I am sure you ogle men and call them all kind of sexy… is that sexist?

  6. Ginger

    Come on Anonymous at 4:13am, why should a man I dont know or dont care for call me ‘babe’? Even if used as a term of endearment I didnt not ask for it nor want it!!!
    It is sexist cause it comes from the position accorded him as a man in the society to think that any woman is up for grabs.
    If she had walked up to that gate instead of being seated in a car, he might have even touched her or grabbed her arm or patted her bum.
    That is wrong and Sugabelly has every right to be upset about it….just like i hope you’d be if it happened to you.

  7. Anonymous

    I am certain if a hot dude had walked up to sugarbelly and said, hey babe, she’ll be smiling like a little child. I don’t get why it is sexist. One might find it inappropriate but why sexist? She is beginning to sound like those black people who play the racist card all the freaking time. We get it sugarbelly, you are a feminist – whatever that crap means, but please like i said earlier chillax, it’s not everytime you need to fight to prove you are one. I’ve advised that you should focus on fighting REAL battles that women face in naija. ‘Hey babe’ is certainly not one of them.

  8. Anonymous

    I totally agree with all the comments that say you come across as angry. You honestly need to detox yourself of whatever bad experiences you’ve had in the past. You would use your talents much more positively if you did.

  9. Chantel Martha

    lol all the comments are just keep making me smile. Girl all i can say is in Nigeria where there are so many mad men especially the ones holding guns who think they are now gods…my dear don’t ever challenge them cos they are usually very trigger happy.Don’t forget assholes would always be assholes wether they are security men or just a cute guy anywhere.

  10. ohia girl

    this what I do now… look straight ahead, breathe deeply & keep quiet only answering questions that are related to my visit, trust me it works & this is coming from someone who made a t_shirt with a text across the back “don’t call me baby!” but I would i sometimes slip & retort like a hey baldy or shorty? in Nigeria the men feel every good looking woman is entitled to be stared down & complimented with crude 2 worded comments & most times I’m dumbfounded as to what my reaction should be giggle & cover my face with my braids! WTF!!!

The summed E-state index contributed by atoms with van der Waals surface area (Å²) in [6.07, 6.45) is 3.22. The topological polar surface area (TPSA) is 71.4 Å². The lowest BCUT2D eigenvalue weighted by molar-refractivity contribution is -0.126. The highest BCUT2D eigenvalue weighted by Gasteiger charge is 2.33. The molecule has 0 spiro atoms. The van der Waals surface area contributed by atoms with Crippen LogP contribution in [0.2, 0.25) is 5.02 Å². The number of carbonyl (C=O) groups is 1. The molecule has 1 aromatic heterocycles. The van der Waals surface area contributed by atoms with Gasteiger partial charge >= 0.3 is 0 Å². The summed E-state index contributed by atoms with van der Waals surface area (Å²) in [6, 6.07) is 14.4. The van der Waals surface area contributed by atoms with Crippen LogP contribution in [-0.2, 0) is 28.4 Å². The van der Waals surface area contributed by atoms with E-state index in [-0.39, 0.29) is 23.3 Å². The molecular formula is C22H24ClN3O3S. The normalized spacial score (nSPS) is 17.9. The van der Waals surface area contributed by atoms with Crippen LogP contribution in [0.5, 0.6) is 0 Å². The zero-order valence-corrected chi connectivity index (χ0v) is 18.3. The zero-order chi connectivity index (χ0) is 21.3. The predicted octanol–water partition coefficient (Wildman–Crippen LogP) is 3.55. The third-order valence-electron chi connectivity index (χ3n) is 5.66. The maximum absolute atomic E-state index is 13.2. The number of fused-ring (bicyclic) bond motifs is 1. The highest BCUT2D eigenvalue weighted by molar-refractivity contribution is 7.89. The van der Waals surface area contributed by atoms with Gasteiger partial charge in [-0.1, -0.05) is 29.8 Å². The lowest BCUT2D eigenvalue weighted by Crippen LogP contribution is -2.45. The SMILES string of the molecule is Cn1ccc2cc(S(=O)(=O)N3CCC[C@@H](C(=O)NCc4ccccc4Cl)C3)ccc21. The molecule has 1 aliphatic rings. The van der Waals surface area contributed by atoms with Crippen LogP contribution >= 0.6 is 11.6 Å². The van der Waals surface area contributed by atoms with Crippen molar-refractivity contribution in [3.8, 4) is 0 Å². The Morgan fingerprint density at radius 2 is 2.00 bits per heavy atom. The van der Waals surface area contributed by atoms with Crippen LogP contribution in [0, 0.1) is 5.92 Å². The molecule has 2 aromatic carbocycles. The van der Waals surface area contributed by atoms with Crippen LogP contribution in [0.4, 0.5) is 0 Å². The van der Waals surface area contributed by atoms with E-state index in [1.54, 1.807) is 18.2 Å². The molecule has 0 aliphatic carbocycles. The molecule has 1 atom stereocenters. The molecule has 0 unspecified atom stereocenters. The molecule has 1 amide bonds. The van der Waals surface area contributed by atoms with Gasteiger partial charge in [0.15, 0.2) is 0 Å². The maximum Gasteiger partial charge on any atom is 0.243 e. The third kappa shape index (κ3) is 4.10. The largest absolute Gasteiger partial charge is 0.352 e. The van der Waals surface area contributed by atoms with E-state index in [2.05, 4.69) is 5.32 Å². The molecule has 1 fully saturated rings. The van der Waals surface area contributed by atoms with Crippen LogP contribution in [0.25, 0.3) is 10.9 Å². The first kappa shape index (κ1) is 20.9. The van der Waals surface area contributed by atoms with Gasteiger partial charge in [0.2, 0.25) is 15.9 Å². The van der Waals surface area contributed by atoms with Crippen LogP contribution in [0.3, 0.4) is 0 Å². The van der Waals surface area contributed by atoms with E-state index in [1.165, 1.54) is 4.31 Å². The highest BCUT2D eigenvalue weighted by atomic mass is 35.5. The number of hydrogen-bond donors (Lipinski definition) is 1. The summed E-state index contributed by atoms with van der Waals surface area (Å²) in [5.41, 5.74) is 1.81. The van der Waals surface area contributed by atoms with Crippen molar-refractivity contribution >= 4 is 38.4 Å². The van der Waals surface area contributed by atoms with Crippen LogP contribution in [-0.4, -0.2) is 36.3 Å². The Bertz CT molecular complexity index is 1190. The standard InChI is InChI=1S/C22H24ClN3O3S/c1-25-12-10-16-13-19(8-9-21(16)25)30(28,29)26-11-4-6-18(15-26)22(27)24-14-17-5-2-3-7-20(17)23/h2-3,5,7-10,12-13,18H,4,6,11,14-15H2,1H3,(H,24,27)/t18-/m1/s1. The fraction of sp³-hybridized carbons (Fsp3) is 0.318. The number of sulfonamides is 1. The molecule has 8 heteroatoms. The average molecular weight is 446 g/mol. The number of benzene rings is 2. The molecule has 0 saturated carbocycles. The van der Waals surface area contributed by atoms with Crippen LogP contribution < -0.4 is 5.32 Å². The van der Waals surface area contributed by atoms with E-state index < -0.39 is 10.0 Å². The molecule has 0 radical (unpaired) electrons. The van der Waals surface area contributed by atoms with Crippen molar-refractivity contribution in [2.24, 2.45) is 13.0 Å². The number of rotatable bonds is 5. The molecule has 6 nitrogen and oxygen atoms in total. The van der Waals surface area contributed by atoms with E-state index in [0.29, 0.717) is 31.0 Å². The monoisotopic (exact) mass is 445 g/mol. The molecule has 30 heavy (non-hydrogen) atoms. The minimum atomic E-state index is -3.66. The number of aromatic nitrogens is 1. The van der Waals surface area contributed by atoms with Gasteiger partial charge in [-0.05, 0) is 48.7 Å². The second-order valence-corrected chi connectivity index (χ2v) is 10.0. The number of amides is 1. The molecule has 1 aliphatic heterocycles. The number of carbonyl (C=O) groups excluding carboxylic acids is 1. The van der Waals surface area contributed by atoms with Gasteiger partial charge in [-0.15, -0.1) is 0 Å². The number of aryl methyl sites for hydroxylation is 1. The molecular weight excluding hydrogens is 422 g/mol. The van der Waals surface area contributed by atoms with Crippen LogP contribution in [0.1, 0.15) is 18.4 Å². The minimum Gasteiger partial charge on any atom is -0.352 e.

11. Chidi

    I’m very disappointed by all the comments asking Sugabelly to calm down or whatever. And the fact that they come from women show why this problem isn’t going away.
    Many times I’ve done the silent treatment and when it didn’t work (which was/is often) I give a lecture on why calling me ‘baby’, touching me when I don’t know you, or coming up to talk to me at night when it’s clear all I’m trying to do is get home in one piece is inappropriate and rude.
    and this behaviour stems from the fact that men in Nigeria view all women as available. The sales boy at Mr Biggs, the guards, the business men etc.
    Now is not the time to clamp down on a woman expressing her rage. Perhaps she sounds so angry to y’all because you’re not angry enough.

    Dear anonymous, being a feminist means refusing to be stepped on, taken advantage of, underrated and bullied simply because you have a vagina.
    Calling me ‘baby’ is demeaning and rude and is definitely a problem Nigerian women face. Plus. I don’t wear diapers.

  12. Chidi

    I’m deeply upset that women on here are not applauding Sugabelly.
    Overfamiliarity with a woman you do not know and who clearly does not want your attention is sexist and rude.
    Dear Anonymous, it is clearly a problem Nigerian women face.
    By calling you ‘baby’ by your boss, you’ve basically been reduced to the skirt that does his menial work or cannot be taken too seriously. Your suggestions will be second guessed (might not be in front of you).
    By calling you ‘baby’, that guard could decide to call her up and inform her that ‘cold dey catch’
    There’s an air of entitlement around Nigerian men, and Nigerian women need to learn when to say ‘Please don’t call me that’.

  13. The Mad Hatter

    Drama Queen!!!….Lmao! Seriously tho calling a Woman u don’t know ‘babe’ is higly Inappropriate. I think it constitutes some form of sexual harassment but I wouldn’t go as far as callin it Sexist, that may be a bit too extreme.

  14. Naija Junkie

    First of all SugaBelly you need to know that I fucking love you! Lol seriously you do rock! I have been stalking your blog for ages and I love how you say what NEEDS to be said the way YOU want to say it. It is refreshing to “meet” another young Nigerian woman who loves her country and culture without condoning any of the associated bullshit.

    I cannot believe the absurdity of these people acting like this overt sexism is not a big deal! And to all the people telling you that you are “angry” or dramatic–it’s time for some self examination because if you are not disgusted by the way women are treated in Nigeria then you are part of the problem. These people haven’t seen “angry” lol, I’m about to start my own damn blog. I am both inspired and provoked to write by this article and the comments. This idea that theres nothing we can do about being second class citizens in our own country is totally unacceptable and its got to stop! Sugabelly, you have started a movement and have gained a new and probably unwanted best friend lol.

    -Naija Junkie